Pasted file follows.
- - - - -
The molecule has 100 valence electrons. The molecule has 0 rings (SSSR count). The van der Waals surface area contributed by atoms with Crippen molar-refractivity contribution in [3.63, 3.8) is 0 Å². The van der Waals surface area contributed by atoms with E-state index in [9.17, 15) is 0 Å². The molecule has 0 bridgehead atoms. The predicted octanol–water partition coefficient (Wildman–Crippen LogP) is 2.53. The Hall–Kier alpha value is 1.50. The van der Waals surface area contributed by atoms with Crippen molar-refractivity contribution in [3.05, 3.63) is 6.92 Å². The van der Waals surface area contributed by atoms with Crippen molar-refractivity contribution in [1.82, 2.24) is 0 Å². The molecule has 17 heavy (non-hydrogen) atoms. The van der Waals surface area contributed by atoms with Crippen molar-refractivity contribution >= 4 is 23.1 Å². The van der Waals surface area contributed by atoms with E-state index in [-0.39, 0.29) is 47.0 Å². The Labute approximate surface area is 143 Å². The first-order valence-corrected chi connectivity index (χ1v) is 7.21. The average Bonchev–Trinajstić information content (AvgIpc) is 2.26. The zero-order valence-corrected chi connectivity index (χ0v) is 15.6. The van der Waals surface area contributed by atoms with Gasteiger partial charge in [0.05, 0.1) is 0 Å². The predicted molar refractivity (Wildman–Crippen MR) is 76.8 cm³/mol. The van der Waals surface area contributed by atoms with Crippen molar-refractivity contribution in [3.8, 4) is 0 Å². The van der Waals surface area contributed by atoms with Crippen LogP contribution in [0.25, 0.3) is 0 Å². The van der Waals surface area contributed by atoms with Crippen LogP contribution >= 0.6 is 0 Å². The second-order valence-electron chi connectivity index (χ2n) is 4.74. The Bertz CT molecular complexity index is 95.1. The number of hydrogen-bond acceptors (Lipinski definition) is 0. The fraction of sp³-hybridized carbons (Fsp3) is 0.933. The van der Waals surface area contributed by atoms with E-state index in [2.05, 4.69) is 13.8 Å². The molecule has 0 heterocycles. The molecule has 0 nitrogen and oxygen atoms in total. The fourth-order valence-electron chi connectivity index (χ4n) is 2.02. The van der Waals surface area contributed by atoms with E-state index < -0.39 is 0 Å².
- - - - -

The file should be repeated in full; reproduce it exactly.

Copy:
The molecule has 100 valence electrons. The molecule has 0 rings (SSSR count). The van der Waals surface area contributed by atoms with Crippen molar-refractivity contribution in [3.63, 3.8) is 0 Å². The van der Waals surface area contributed by atoms with E-state index in [9.17, 15) is 0 Å². The molecule has 0 bridgehead atoms. The predicted octanol–water partition coefficient (Wildman–Crippen LogP) is 2.53. The Hall–Kier alpha value is 1.50. The van der Waals surface area contributed by atoms with Crippen molar-refractivity contribution in [3.05, 3.63) is 6.92 Å². The van der Waals surface area contributed by atoms with Crippen molar-refractivity contribution in [1.82, 2.24) is 0 Å². The molecule has 17 heavy (non-hydrogen) atoms. The van der Waals surface area contributed by atoms with Crippen molar-refractivity contribution >= 4 is 23.1 Å². The van der Waals surface area contributed by atoms with E-state index in [-0.39, 0.29) is 47.0 Å². The Labute approximate surface area is 143 Å². The first-order valence-corrected chi connectivity index (χ1v) is 7.21. The average Bonchev–Trinajstić information content (AvgIpc) is 2.26. The zero-order valence-corrected chi connectivity index (χ0v) is 15.6. The van der Waals surface area contributed by atoms with Gasteiger partial charge in [0.05, 0.1) is 0 Å². The predicted molar refractivity (Wildman–Crippen MR) is 76.8 cm³/mol. The van der Waals surface area contributed by atoms with Crippen molar-refractivity contribution in [3.8, 4) is 0 Å². The van der Waals surface area contributed by atoms with Crippen LogP contribution in [0.25, 0.3) is 0 Å². The van der Waals surface area contributed by atoms with Crippen LogP contribution >= 0.6 is 0 Å². The second-order valence-electron chi connectivity index (χ2n) is 4.74. The Bertz CT molecular complexity index is 95.1. The number of hydrogen-bond acceptors (Lipinski definition) is 0. The fraction of sp³-hybridized carbons (Fsp3) is 0.933. The van der Waals surface area contributed by atoms with E-state index in [2.05, 4.69) is 13.8 Å². The molecule has 0 heterocycles. The molecule has 0 nitrogen and oxygen atoms in total. The fourth-order valence-electron chi connectivity index (χ4n) is 2.02. The van der Waals surface area contributed by atoms with E-state index < -0.39 is 0 Å².